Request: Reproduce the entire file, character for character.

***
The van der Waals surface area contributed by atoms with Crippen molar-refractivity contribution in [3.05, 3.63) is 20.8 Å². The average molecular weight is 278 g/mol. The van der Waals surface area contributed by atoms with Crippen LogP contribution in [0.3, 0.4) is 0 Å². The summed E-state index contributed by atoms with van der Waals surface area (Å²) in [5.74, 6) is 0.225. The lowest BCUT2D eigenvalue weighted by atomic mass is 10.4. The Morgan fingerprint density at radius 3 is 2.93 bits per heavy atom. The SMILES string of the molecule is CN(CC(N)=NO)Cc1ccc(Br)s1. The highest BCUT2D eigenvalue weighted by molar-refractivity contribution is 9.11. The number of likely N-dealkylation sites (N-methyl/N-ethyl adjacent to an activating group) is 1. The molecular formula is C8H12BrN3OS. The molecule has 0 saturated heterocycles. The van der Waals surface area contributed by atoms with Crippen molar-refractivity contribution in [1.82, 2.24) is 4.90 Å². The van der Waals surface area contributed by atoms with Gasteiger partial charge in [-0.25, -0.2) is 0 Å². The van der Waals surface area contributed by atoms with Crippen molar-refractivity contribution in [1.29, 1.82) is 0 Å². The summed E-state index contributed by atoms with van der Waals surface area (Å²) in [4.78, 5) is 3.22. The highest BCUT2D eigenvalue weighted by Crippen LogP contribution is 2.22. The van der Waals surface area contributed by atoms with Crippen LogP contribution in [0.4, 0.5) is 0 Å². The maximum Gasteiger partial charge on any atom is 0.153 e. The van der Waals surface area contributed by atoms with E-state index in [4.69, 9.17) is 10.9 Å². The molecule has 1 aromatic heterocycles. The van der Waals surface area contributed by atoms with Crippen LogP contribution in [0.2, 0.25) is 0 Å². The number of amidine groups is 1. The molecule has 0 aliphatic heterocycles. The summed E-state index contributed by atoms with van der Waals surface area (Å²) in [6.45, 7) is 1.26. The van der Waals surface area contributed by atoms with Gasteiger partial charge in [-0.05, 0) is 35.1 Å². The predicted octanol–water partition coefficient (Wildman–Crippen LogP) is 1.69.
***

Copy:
The van der Waals surface area contributed by atoms with Crippen molar-refractivity contribution in [3.05, 3.63) is 20.8 Å². The average molecular weight is 278 g/mol. The van der Waals surface area contributed by atoms with Crippen LogP contribution in [0.3, 0.4) is 0 Å². The summed E-state index contributed by atoms with van der Waals surface area (Å²) in [5.74, 6) is 0.225. The lowest BCUT2D eigenvalue weighted by atomic mass is 10.4. The Morgan fingerprint density at radius 3 is 2.93 bits per heavy atom. The SMILES string of the molecule is CN(CC(N)=NO)Cc1ccc(Br)s1. The highest BCUT2D eigenvalue weighted by molar-refractivity contribution is 9.11. The number of likely N-dealkylation sites (N-methyl/N-ethyl adjacent to an activating group) is 1. The molecular formula is C8H12BrN3OS. The molecule has 0 saturated heterocycles. The van der Waals surface area contributed by atoms with Crippen molar-refractivity contribution in [1.82, 2.24) is 4.90 Å². The van der Waals surface area contributed by atoms with Gasteiger partial charge in [-0.25, -0.2) is 0 Å². The van der Waals surface area contributed by atoms with Crippen molar-refractivity contribution in [1.29, 1.82) is 0 Å². The summed E-state index contributed by atoms with van der Waals surface area (Å²) in [4.78, 5) is 3.22. The highest BCUT2D eigenvalue weighted by Crippen LogP contribution is 2.22. The van der Waals surface area contributed by atoms with Crippen LogP contribution in [0.4, 0.5) is 0 Å². The maximum Gasteiger partial charge on any atom is 0.153 e. The van der Waals surface area contributed by atoms with E-state index in [4.69, 9.17) is 10.9 Å². The molecule has 1 aromatic heterocycles. The van der Waals surface area contributed by atoms with Crippen LogP contribution in [0.2, 0.25) is 0 Å². The number of amidine groups is 1. The molecule has 0 aliphatic heterocycles. The summed E-state index contributed by atoms with van der Waals surface area (Å²) in [6.45, 7) is 1.26. The van der Waals surface area contributed by atoms with Gasteiger partial charge in [-0.05, 0) is 35.1 Å². The predicted octanol–water partition coefficient (Wildman–Crippen LogP) is 1.69.